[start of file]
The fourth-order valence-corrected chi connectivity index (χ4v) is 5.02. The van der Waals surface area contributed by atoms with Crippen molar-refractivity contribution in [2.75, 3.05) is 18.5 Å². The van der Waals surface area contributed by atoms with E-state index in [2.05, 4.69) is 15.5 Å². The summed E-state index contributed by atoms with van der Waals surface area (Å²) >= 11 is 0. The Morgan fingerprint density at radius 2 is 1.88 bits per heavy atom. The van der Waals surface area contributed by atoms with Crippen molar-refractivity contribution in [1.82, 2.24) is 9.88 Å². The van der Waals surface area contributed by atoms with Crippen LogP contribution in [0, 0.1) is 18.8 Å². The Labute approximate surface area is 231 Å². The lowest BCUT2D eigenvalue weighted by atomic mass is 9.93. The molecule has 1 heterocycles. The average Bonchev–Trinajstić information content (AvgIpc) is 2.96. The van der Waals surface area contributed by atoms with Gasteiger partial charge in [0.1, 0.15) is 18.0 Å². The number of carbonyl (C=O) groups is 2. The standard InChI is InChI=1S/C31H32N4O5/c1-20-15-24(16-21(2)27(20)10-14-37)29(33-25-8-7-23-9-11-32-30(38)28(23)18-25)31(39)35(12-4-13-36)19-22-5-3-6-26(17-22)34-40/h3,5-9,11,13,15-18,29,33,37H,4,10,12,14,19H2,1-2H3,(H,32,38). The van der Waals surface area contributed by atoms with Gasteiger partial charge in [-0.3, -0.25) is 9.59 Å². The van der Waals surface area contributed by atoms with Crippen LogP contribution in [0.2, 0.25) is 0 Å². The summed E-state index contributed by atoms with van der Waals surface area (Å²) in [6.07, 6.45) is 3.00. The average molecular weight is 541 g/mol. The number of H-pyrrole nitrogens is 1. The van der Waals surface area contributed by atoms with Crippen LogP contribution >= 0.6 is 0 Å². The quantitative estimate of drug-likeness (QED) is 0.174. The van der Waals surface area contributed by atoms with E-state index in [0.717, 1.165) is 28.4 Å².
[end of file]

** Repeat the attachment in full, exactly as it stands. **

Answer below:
The fourth-order valence-corrected chi connectivity index (χ4v) is 5.02. The van der Waals surface area contributed by atoms with Crippen molar-refractivity contribution in [2.75, 3.05) is 18.5 Å². The van der Waals surface area contributed by atoms with E-state index in [2.05, 4.69) is 15.5 Å². The summed E-state index contributed by atoms with van der Waals surface area (Å²) >= 11 is 0. The Morgan fingerprint density at radius 2 is 1.88 bits per heavy atom. The van der Waals surface area contributed by atoms with Crippen molar-refractivity contribution in [1.82, 2.24) is 9.88 Å². The van der Waals surface area contributed by atoms with Crippen LogP contribution in [0, 0.1) is 18.8 Å². The Labute approximate surface area is 231 Å². The lowest BCUT2D eigenvalue weighted by atomic mass is 9.93. The molecule has 1 heterocycles. The average Bonchev–Trinajstić information content (AvgIpc) is 2.96. The van der Waals surface area contributed by atoms with Gasteiger partial charge in [0.1, 0.15) is 18.0 Å². The number of carbonyl (C=O) groups is 2. The standard InChI is InChI=1S/C31H32N4O5/c1-20-15-24(16-21(2)27(20)10-14-37)29(33-25-8-7-23-9-11-32-30(38)28(23)18-25)31(39)35(12-4-13-36)19-22-5-3-6-26(17-22)34-40/h3,5-9,11,13,15-18,29,33,37H,4,10,12,14,19H2,1-2H3,(H,32,38). The van der Waals surface area contributed by atoms with Gasteiger partial charge in [-0.3, -0.25) is 9.59 Å². The van der Waals surface area contributed by atoms with Crippen LogP contribution in [0.2, 0.25) is 0 Å². The summed E-state index contributed by atoms with van der Waals surface area (Å²) in [6.07, 6.45) is 3.00. The average molecular weight is 541 g/mol. The number of H-pyrrole nitrogens is 1. The van der Waals surface area contributed by atoms with Crippen LogP contribution >= 0.6 is 0 Å². The quantitative estimate of drug-likeness (QED) is 0.174. The van der Waals surface area contributed by atoms with E-state index in [0.717, 1.165) is 28.4 Å².